Publication Date


Advisor(s) - Committee Chair

Mark Lowry, Christopher Groves, Stuart Foster, Glen Conner


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Degree Program

Department of Geography and Geology

Degree Type

Master of Science


The purpose of this research is to analyze the effects of military maneuvers on soil structure breakdown and how this contributes to the effects of wind erosion. The National Training Center (NTC) located at Fort Irwin, California, is the U.S. Army’s desert warfare training facility. Due to state and federal regulations, the NTC must assess the damage that military maneuvers inflict on the desert environment and develop management techniques to alleviate some of the damage, including the soil structure breakdown due to the heavy vehicle traffic which contributes to soil erosion caused by wind.

In order to compare the correlation of dust production and vehicle traffic an experiment was constructed to see the direct effects of vehicle traffic on soil particle distribution. The experiment consisted finding a piece of undisturbed ground that represented the soil conditions of the training areas and running a wheeled and track vehicle (M998 HMMWV and a M34 Sheridan Light Tank) over the area while taking periodic surface soil samples. A nested dry soil sieve analysis was conducted for each soil sample. Wind transport modeling suggests that under prevailing wind conditions at the NTC, sediment particles up to about .05 cm in diameter were entrained. Thus a relationship was developed between the number of vehicle passes and the percent weight of material of each soil sample that is less than .05 cm in diameter.

A logarithmic model provided the closest representation of the relationship between number of vehicle passes and percent of material less than .05 cm in diameter, and was significant at 95% confidence level. Results also indicate that the tank reduces the basic physical characteristics of the soil more quickly compacts the soil more than the HMMWV.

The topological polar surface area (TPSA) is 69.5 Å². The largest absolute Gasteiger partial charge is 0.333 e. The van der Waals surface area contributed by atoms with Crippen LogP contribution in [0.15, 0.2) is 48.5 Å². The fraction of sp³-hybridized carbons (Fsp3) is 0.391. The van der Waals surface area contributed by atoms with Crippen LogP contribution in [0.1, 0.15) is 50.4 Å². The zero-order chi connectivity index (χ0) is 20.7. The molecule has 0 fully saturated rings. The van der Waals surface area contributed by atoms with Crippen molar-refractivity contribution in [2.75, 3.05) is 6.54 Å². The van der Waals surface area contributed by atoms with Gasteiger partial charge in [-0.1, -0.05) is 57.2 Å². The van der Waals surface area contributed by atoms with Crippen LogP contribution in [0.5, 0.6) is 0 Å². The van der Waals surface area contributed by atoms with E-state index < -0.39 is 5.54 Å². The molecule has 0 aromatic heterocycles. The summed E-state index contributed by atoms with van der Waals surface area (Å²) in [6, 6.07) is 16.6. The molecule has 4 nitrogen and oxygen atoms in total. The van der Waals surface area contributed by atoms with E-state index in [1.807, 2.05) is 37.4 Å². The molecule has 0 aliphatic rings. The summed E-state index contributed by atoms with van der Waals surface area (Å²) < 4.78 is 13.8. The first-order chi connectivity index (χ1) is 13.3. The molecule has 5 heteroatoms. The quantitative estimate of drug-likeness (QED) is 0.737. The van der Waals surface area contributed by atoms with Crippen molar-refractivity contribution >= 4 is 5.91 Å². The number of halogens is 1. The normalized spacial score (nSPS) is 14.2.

These results suggest that the NTC is limited in its ability to control the soil structure breakdown that increases the amount of soil that is eroded by the wind. The fact that the soil breaks down so quickly illustrates that in the training areas, the ability to control the amount of generated dust is difficult. The amount of dust generated is far greater when vehicles are moving over the terrain than when the soil is left alone. When vehicles move over the terrain, soil is picked up and thrown into the air by the tracks and wheels, causing the finer material to be exposed to wind and carried into the atmosphere. When vehicles are no longer present, the effects of wind are not as great. A possible solution to these problems would be to limit the training to only a certain number of areas and to water down the areas after maneuvers have occurred so that a crust develops which would limit the effects of wind.


Earth Sciences | Geography | Geology | Military and Veterans Studies | Physical Sciences and Mathematics | Soil Science